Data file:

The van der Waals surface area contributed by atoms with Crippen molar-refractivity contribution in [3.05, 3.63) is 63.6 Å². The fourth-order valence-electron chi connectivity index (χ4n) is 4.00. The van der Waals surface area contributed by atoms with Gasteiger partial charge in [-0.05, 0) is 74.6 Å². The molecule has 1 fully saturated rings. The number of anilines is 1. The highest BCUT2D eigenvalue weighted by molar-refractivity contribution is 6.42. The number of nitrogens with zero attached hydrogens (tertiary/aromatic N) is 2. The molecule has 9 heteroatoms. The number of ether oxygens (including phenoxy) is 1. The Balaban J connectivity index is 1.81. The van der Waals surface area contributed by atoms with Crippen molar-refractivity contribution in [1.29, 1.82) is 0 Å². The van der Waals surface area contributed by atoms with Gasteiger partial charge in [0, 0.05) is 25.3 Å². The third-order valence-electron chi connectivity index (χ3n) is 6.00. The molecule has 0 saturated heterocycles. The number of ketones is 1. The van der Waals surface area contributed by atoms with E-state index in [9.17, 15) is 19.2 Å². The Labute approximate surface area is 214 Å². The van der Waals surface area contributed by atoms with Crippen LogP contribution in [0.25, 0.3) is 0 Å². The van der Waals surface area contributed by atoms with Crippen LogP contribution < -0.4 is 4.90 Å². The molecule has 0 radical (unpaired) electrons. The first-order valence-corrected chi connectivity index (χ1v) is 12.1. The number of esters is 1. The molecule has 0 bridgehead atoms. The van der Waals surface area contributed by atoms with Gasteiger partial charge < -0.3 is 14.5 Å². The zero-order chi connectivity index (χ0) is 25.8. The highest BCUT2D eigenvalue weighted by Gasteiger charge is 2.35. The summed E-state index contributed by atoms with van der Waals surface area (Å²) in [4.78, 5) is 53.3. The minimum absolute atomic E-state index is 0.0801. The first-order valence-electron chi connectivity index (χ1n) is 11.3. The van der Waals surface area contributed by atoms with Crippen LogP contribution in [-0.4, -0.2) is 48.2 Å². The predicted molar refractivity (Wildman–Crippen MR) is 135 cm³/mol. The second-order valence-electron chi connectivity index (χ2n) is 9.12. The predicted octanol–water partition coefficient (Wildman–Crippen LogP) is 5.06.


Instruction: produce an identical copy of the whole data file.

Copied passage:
The van der Waals surface area contributed by atoms with Crippen molar-refractivity contribution in [3.05, 3.63) is 63.6 Å². The fourth-order valence-electron chi connectivity index (χ4n) is 4.00. The van der Waals surface area contributed by atoms with Gasteiger partial charge in [-0.05, 0) is 74.6 Å². The molecule has 1 fully saturated rings. The number of anilines is 1. The highest BCUT2D eigenvalue weighted by molar-refractivity contribution is 6.42. The number of nitrogens with zero attached hydrogens (tertiary/aromatic N) is 2. The molecule has 9 heteroatoms. The number of ether oxygens (including phenoxy) is 1. The Balaban J connectivity index is 1.81. The van der Waals surface area contributed by atoms with Crippen molar-refractivity contribution in [1.29, 1.82) is 0 Å². The van der Waals surface area contributed by atoms with Gasteiger partial charge in [0, 0.05) is 25.3 Å². The third-order valence-electron chi connectivity index (χ3n) is 6.00. The molecule has 0 saturated heterocycles. The number of ketones is 1. The van der Waals surface area contributed by atoms with E-state index in [9.17, 15) is 19.2 Å². The Labute approximate surface area is 214 Å². The van der Waals surface area contributed by atoms with Crippen LogP contribution in [0.25, 0.3) is 0 Å². The van der Waals surface area contributed by atoms with Crippen LogP contribution < -0.4 is 4.90 Å². The molecule has 0 radical (unpaired) electrons. The first-order valence-corrected chi connectivity index (χ1v) is 12.1. The number of esters is 1. The molecule has 0 bridgehead atoms. The van der Waals surface area contributed by atoms with Gasteiger partial charge < -0.3 is 14.5 Å². The zero-order chi connectivity index (χ0) is 25.8. The highest BCUT2D eigenvalue weighted by Gasteiger charge is 2.35. The summed E-state index contributed by atoms with van der Waals surface area (Å²) in [4.78, 5) is 53.3. The minimum absolute atomic E-state index is 0.0801. The first-order valence-electron chi connectivity index (χ1n) is 11.3. The van der Waals surface area contributed by atoms with Crippen LogP contribution in [-0.4, -0.2) is 48.2 Å². The predicted molar refractivity (Wildman–Crippen MR) is 135 cm³/mol. The second-order valence-electron chi connectivity index (χ2n) is 9.12. The predicted octanol–water partition coefficient (Wildman–Crippen LogP) is 5.06.